After you received a Final Judgment dissolving your marriage, you probably felt a multitude of feelings ranging from relief to sadness, which are all normal feelings after a divorce. You may also feel that the Final Judgment did not fairly divide your marital assets or debts, or sufficiently provide for your support in terms of the amount or length of alimony. On the other hand, you may be the spouse who is ordered to pay alimony or portions of other spouse’s attorneys’ fees, and feel that the judge did not properly consider all the facts in your case. In either case, if you feel that the Final Judgment is grossly inequitable, here are THREE things to consider before you take the step to file an appeal .

First , the time constraints on when you can file an appeal is important. While you have fifteen (15) days from the filing of the Final Judgment to request that the judge re-hear your case, this does not necessarily mean that the time to file an appeal of the Final Judgment will be tolled or suspended. You need to make sure that you are seeking a re-hearing from a Final Judgment that is “final in nature.” Normally, you have thirty (30) days from the rendition of the Final Judgment to file a Notice to the appellate court of your intent to appeal and pay the filing fee.

You may decide that because of the time constraints you want to forego seeking a re-hearing and simply seek an appeal of the Final Judgment. One caveat to doing this is that where your appeal is based on the judge failing to find specific facts supporting the Final Judgment, it has been established that the appellate court will not reverse the Final Judgment unless a re-hearing is first entertained and rejected. But, where your appeal is based on the argument that there is a lack of sufficient evidence supporting the Final Judgment a motion for re-hearing is not required.

Second , it is best to consider the type of “standard of review” the appellate court will apply to your appeal. In most appeals of a Final Judgments dissolving a marriage, the appellate court will utilize an abuse of discretion standard. An abuse of discretion standard is a low standard that requires the appellate court to reverse portions or all of the Final Judgment award, including alimony , child support, attorneys’ fees, or equitable distribution award only if it finds that the trial court abused its discretion. However, where the judge incorrectly applied the law to the facts of your case or interpretation of the law, then the appellate court can review your Final Judgment de novo or as if, the appellate court was retrying your case.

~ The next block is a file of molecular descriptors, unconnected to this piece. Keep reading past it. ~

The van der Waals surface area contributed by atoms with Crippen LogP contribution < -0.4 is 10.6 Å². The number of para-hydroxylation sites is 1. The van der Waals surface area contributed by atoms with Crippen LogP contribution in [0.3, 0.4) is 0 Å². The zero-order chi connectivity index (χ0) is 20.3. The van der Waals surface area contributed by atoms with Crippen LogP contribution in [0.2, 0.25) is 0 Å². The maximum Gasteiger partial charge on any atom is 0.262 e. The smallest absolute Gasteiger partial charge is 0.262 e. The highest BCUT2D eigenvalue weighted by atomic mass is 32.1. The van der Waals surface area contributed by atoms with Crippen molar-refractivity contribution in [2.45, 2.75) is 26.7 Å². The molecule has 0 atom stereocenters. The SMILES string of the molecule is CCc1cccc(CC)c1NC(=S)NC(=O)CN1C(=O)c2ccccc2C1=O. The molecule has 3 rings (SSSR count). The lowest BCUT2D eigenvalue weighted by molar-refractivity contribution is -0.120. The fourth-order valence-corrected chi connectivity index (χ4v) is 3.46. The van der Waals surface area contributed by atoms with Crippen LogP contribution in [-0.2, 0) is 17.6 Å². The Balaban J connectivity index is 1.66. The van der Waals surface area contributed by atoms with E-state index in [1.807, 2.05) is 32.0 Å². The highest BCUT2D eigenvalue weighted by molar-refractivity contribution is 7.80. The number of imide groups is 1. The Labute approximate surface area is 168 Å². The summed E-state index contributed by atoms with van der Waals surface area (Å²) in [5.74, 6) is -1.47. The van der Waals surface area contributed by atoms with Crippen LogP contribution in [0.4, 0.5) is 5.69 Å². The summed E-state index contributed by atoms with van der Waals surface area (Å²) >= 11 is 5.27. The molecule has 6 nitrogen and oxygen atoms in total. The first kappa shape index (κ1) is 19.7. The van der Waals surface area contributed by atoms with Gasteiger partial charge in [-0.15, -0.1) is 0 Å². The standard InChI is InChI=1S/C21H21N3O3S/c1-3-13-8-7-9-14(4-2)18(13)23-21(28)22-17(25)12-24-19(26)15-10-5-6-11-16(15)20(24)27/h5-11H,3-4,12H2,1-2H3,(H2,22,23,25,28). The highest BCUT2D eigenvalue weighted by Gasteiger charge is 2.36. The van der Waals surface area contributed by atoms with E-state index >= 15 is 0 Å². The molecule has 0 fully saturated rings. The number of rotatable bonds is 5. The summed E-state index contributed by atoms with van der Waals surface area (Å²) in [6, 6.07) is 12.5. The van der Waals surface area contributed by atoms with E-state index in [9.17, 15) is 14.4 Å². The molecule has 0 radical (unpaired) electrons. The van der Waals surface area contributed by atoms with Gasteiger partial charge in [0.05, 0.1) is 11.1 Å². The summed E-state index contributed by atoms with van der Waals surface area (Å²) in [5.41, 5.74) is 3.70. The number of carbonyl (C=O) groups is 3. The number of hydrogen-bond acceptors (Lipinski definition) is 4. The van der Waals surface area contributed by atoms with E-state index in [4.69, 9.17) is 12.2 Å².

Third , an appeal process takes time, on average, a year to two years. This is because after a notice to the appellate court is filed, you have seventy (70) days to file a brief detailing your arguments, then your ex-spouse has twenty (20) days to file an answer to your brief, and finally, you have twenty (20) days to file a reply to your ex-spouse’s answer brief. Each side can also seek extensions of time to file their briefs, which extends the appeals process even further. Also, either side can request that the parties be given a chance to orally argue their side before a three panel judge.

Whether an appeal should be your next choice, or the right choice, requires consideration of many things including the time, expense and the overall outcome you wish from an appeal. Contact our offices at (386) 253-1111 for more guidance and advice on whether you should seek an appeal and what to expect from your appeal.

Recent Florida Case Law Rejects Disabled Husband’s Request for Permanent Alimony Finding That He Could Earn Income from His Non-Liquid Assets.

In a recent case out of the Florida’s Fourth District Court of Appeal , the appellate court affirmed the trial court’s decision to deny the husband permanent, periodic alimony. The parties had been married 17 years and the husband was unemployed receiving Social Security Disability benefits but had a total net worth of over $1.3 million consisting of real estate, financial holdings, and retirement plans. The wife was grossing over $10,000 per month in income and had a net worth of over $600,000. The trial court imputed income to the husband based on a 3% investment rate of return on his real estate and financial assets, including his non-liquid assets, and based on the imputation of income, found the husband did not have the need for alimony.

In upholding the trial court’s ruling, the appellate court acknowledged that while the law was not clear on the issue of whether a trial court should impute income based on a reasonable return on a former spouse’s non-liquid assets, it was not an abuse of discretion to do so. The appellate court went on to state that a contrary rule would simply encourage spouses with substantial non-liquid assets to engage in strategic gamesmanship, such as delaying the liquidation of their assets, for purposes of advancing or defending alimony claims.

The implications of this case is great. It could mean that a spouse is not entitled to alimony despite his lack of income where he owns substantial non-liquid assets, such as a retirement account. However, the appellate court seems to suggest that the imputation of income from non-liquid assets is only reasonable when it applies to assets that are typically investment assets and does not require the spouse to invade the principal of his assets.

If you are contemplating a divorce and need legal counsel who will protect your interests and ensure that you are taken care of after your divorce, then please contact us .

If you think that your divorce judgment is inequitable and you need legal advice on appealing it, please contact us .

By Carol Yoon- Associate Attorney